A Wanganui man has admitted using nylon, adhesive and a washer to fish money from bank self-deposit boxes.
Adam Charles Travis appeared in the Whanganui District Court this week having pleaded guilty to charges relating to stealing bank deposits and cashing altered cheques.
In the early hours of May 15 and May 18, Travis and a female entered the internal lobby of ANZ on Victoria Ave which is open to customers after hours by bank card swipe access. "Once the two were inside the lobby, the defendant produced a fishing type contraption ... he attempted to fish posted deposits out of the safety boxes," police prosecutor Sergeant Rachel Willemsen told the court.
"He's done this using the adhesive on the back of the safety deposit bags and wrapped the adhesives around a metal washer ... and tied the washer to the nylon dropping it into the boxes."
Travis managed to snag deposits which he put in his jacket.
He attempted the same thing at ASB Bank on July 2 but did not obtain any deposits.
He tried it again at ASB on July 8 entering the lobby with a glove, nylon, metal washers and craft knife.
"A security guard watched him doing this from his laptop," said Ms Willemsen.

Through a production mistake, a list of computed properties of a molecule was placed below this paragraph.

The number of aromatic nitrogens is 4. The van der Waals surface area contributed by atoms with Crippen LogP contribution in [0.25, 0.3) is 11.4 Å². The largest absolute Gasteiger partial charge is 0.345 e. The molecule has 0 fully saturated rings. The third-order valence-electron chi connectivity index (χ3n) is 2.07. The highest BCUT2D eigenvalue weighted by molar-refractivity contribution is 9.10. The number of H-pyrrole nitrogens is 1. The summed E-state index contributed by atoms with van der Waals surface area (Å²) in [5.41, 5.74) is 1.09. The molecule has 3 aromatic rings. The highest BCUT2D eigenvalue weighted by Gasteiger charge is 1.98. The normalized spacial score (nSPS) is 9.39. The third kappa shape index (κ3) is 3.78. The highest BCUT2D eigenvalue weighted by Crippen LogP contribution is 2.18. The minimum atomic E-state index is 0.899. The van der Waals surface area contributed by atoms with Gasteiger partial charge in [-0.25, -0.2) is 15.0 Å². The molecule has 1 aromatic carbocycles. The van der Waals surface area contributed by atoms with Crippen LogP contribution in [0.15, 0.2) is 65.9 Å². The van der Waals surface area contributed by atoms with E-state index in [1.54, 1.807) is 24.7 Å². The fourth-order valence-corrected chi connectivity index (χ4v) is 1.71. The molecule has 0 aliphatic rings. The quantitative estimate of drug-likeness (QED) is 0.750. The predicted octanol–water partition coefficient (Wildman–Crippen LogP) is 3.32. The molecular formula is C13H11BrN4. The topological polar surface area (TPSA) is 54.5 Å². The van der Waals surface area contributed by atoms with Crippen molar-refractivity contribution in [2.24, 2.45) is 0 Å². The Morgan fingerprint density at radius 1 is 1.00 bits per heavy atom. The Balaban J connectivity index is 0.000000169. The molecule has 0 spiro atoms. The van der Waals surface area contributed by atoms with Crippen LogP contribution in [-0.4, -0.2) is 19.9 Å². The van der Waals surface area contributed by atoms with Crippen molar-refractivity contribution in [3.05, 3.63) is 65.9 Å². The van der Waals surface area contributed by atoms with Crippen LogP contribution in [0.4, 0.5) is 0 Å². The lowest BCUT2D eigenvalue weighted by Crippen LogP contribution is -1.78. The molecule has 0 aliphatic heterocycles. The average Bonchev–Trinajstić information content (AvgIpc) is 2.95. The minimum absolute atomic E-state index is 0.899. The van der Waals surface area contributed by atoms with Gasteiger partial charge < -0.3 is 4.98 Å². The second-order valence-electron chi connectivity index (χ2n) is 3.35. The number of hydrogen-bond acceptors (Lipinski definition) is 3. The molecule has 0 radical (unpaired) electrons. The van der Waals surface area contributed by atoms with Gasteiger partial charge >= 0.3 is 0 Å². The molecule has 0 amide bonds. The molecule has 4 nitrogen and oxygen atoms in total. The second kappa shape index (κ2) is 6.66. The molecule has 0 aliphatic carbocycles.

Meanwhile, on April 1, the victim posted a cheque to Farmlands in Wanganui made out to $1208.62. On April 24, the defendant went to ANZ in Wanganui and presented the bank teller with the cheque. He changed Farmlands to read Adam Travis. The teller requested identification and Travis received the money.
Travis also did this in May when a victim posted two cheques written to ACC for $223.70. Two days later, Travis went to Westpac Bank on Victoria Ave and successfully cashed one of the victim's cheques with ACC changed to read A C Travis and changed the value to $2023.70.
Travis' lawyer, Anna Brosnahan, said Travis' financial problems had prompted his offending.
"He'd recently lost his job, he separated from his partner of a substantial period of time and things weren't looking that good for him in terms of finances. It was period of desperation which is why he's done this all of a sudden, out of the blue."
Judge David Cameron said it was "very serious offending.
"This involves going into banks for illicit purposes, breaching the security of the bank by obtaining confidential deposit slips and cheques and then altering them to a substantial extent."
Judge Cameron hinted at imprisonment as a starting point for sentencing. "Otherwise it's not sending a sufficient message to the community that it won't be tolerated," he said.
"There are significant sums involved. The whole methodology has to be looked at. We've got someone cruising around targeting banks for personal gain."
Travis was remanded on bail until September 7 for sentencing.